Praise & Reviews

School Library Journal

Gr 2-5–Peters provides insight into rearing animals both wild and domestic in this enjoyable series. In A Goat Called Willow, budding animal rescuers Jasmine and Tom buy a kid at an agricultural fair. Farmer Evans says the goat will be destroyed if no one takes her. The friends secretly clean out a chicken run in the corner of the sheep field on Jasmine’s family farm, but the mischievous kid escapes from the pen and turns up at the children’s school, eats the custodian’s flowers, and climbs a tree. The secret is out, and Jasmine’s parents say the goat has to go. Jasmine plans to win them over by secretly entering Willow in an agility class for pets at the town festival, and Manu, Jasmine’s little brother, trains the animal on a homemade obstacle course. But when Willow creates mayhem at the festival, Jasmine fears for the future of her little charge. In A Lamb Called Lucky, it’s lambing season on the farm, and when Jasmine finds an orphaned lamb, she knows just what to do. The baby needs colostrum, the first milk that contains vital antibodies. She calls the lamb Lucky, a name that proves apt in more ways than one. When a gang of sheep rustlers steal the family herd, Jasmine and her father attempt to track them down. Once again, Jasmine and Tom demonstrate their commitment to rescued animals, forgoing pizza lunches and swimming pool excursions to nurture Lucky. Readers will get a sense of the responsibilities of life on a farm; Jasmine’s many tasks include teaching Sky, a rescued collie, to herd sheep. Peters turns up the cute factor in these delightful romps, though adults may feel uneasy with Jasmine and Tom’s level of deception among clueless grown-ups: Other adult characters agree not to reveal their secrets to Jasmine’s parents. Readers may also find the agency afforded Jasmine far-fetched, and some of the challenges the youngsters face feel implausibly resolved: The children have to fill out complicated paperwork for example, and get the animal appropriate vaccinations. Snowdon’s charming pencil illustrations have a nostalgic, pastoral feel. Jasmine, her mother, and her brother are shown with darker skin tones than her father and Tom. Jasmine’s mother has the surname Singh and is presumed to be Anglo-Indian. VERDICT A compelling series with a plucky, determined protagonist who follows her passion. Perfect for young animal lovers.–Sarah Webb, City and Country Sch. Lib., NY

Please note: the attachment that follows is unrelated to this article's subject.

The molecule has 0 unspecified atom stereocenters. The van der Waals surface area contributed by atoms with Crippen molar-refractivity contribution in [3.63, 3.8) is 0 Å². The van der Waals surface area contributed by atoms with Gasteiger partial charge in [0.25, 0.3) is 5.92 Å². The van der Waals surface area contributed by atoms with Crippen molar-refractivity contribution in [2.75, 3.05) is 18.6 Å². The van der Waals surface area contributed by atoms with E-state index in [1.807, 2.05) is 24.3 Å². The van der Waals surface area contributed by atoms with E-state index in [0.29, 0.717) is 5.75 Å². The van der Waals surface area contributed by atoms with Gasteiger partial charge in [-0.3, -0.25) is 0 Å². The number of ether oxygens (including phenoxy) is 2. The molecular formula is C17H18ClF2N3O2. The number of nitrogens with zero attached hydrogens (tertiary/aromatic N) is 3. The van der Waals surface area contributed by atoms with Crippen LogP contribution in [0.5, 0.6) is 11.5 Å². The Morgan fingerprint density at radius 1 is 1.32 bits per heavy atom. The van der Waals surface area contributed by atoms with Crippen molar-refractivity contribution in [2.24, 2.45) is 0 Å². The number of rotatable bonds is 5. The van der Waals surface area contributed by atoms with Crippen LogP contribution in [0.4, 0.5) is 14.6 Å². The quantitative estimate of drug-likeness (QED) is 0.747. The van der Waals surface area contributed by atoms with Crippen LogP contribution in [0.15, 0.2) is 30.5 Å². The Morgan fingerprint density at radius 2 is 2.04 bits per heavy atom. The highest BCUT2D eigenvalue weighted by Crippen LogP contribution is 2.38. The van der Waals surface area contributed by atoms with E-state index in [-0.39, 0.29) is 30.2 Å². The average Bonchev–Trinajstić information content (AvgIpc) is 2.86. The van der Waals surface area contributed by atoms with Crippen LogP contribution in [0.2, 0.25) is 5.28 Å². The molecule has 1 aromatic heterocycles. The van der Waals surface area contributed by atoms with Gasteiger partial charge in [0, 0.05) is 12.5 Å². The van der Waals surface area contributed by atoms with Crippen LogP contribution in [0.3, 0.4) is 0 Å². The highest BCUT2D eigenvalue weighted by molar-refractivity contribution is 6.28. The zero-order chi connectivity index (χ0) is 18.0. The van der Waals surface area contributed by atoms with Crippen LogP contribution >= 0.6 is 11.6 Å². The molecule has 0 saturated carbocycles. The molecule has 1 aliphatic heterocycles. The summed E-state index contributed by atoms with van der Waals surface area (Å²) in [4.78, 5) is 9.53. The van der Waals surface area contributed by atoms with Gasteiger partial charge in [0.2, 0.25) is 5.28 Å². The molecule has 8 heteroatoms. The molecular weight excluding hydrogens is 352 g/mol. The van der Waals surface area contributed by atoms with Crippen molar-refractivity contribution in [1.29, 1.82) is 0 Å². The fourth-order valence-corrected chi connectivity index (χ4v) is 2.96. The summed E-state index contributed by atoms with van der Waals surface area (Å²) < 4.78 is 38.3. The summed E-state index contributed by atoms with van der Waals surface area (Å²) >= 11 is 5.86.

Grades 2-4
Independent Readers Plus
For Grades 2-4

Want even more? If 12 Independent books a year just aren't enough for your hungry readers, our I+ category has what you're looking for-providing 12 more titles at the very same reading level.

14 books per Year
$213.50 per Year
Interests
Chapter Books,Fiction,Reluctant Readers,Transitional Readers
Like this book?
Get more like this every month.
LEARN MORE
Grades 2-4
Independent Readers Plus
14 books per Year
$213.50 per Year

Other Recommended Titles From Independent Readers Plus

Independent Readers Plus

August 2021

Independent Readers Plus

July 2021

Independent Readers Plus

June 2021

Independent Readers Plus

May 2021
Copyright © 2017 Magento, Inc. All rights reserved.